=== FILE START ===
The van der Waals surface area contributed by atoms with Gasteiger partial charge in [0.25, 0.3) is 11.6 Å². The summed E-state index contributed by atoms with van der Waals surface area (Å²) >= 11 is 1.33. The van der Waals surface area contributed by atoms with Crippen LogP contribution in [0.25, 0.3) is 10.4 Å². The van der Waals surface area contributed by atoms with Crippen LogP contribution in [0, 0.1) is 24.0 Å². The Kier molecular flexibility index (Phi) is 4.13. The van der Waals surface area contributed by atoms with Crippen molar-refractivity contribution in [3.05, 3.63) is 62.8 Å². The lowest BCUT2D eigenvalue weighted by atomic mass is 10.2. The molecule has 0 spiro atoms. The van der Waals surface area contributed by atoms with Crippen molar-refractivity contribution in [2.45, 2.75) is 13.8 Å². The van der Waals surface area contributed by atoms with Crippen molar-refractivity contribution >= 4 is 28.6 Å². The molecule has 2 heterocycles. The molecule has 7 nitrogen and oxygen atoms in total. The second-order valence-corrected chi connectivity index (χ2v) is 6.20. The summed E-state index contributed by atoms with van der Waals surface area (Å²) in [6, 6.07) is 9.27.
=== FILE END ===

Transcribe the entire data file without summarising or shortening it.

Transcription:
The van der Waals surface area contributed by atoms with Gasteiger partial charge in [0.25, 0.3) is 11.6 Å². The summed E-state index contributed by atoms with van der Waals surface area (Å²) >= 11 is 1.33. The van der Waals surface area contributed by atoms with Crippen LogP contribution in [0.25, 0.3) is 10.4 Å². The van der Waals surface area contributed by atoms with Crippen LogP contribution in [0, 0.1) is 24.0 Å². The Kier molecular flexibility index (Phi) is 4.13. The van der Waals surface area contributed by atoms with Crippen molar-refractivity contribution in [3.05, 3.63) is 62.8 Å². The lowest BCUT2D eigenvalue weighted by atomic mass is 10.2. The molecule has 0 spiro atoms. The van der Waals surface area contributed by atoms with Crippen molar-refractivity contribution in [2.45, 2.75) is 13.8 Å². The van der Waals surface area contributed by atoms with Crippen molar-refractivity contribution >= 4 is 28.6 Å². The molecule has 2 heterocycles. The molecule has 7 nitrogen and oxygen atoms in total. The second-order valence-corrected chi connectivity index (χ2v) is 6.20. The summed E-state index contributed by atoms with van der Waals surface area (Å²) in [6, 6.07) is 9.27.